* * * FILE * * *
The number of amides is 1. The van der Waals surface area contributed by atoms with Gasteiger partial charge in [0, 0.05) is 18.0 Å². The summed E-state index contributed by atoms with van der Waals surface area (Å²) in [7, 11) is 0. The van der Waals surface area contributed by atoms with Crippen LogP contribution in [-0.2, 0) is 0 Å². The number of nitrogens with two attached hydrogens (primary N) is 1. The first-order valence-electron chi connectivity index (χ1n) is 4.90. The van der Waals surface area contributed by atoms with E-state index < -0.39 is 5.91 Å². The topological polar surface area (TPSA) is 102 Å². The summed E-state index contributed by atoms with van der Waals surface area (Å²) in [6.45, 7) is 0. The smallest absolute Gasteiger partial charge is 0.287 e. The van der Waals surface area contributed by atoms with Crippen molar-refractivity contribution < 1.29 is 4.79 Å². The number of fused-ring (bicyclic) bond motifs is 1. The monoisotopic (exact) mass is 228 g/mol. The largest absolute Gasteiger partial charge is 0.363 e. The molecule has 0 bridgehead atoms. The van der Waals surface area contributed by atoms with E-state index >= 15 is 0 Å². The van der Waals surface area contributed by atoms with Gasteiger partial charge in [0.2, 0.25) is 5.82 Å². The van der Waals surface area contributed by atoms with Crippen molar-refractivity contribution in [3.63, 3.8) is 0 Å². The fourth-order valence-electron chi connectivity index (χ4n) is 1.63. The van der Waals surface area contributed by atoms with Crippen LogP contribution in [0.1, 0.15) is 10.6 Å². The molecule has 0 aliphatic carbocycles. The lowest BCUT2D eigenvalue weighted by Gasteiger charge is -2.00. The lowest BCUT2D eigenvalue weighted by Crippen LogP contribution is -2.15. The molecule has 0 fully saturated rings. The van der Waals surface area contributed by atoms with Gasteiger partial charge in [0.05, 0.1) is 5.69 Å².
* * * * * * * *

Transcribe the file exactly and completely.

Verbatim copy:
The number of amides is 1. The van der Waals surface area contributed by atoms with Gasteiger partial charge in [0, 0.05) is 18.0 Å². The summed E-state index contributed by atoms with van der Waals surface area (Å²) in [7, 11) is 0. The van der Waals surface area contributed by atoms with Crippen LogP contribution in [-0.2, 0) is 0 Å². The number of nitrogens with two attached hydrogens (primary N) is 1. The first-order valence-electron chi connectivity index (χ1n) is 4.90. The van der Waals surface area contributed by atoms with E-state index < -0.39 is 5.91 Å². The topological polar surface area (TPSA) is 102 Å². The summed E-state index contributed by atoms with van der Waals surface area (Å²) in [6.45, 7) is 0. The smallest absolute Gasteiger partial charge is 0.287 e. The van der Waals surface area contributed by atoms with Crippen molar-refractivity contribution < 1.29 is 4.79 Å². The number of fused-ring (bicyclic) bond motifs is 1. The monoisotopic (exact) mass is 228 g/mol. The largest absolute Gasteiger partial charge is 0.363 e. The molecule has 0 bridgehead atoms. The van der Waals surface area contributed by atoms with E-state index >= 15 is 0 Å². The van der Waals surface area contributed by atoms with Gasteiger partial charge in [0.2, 0.25) is 5.82 Å². The van der Waals surface area contributed by atoms with Crippen molar-refractivity contribution in [3.63, 3.8) is 0 Å². The fourth-order valence-electron chi connectivity index (χ4n) is 1.63. The van der Waals surface area contributed by atoms with Crippen LogP contribution in [0.1, 0.15) is 10.6 Å². The molecule has 0 aliphatic carbocycles. The lowest BCUT2D eigenvalue weighted by Gasteiger charge is -2.00. The lowest BCUT2D eigenvalue weighted by Crippen LogP contribution is -2.15. The molecule has 0 fully saturated rings. The van der Waals surface area contributed by atoms with Gasteiger partial charge in [0.05, 0.1) is 5.69 Å².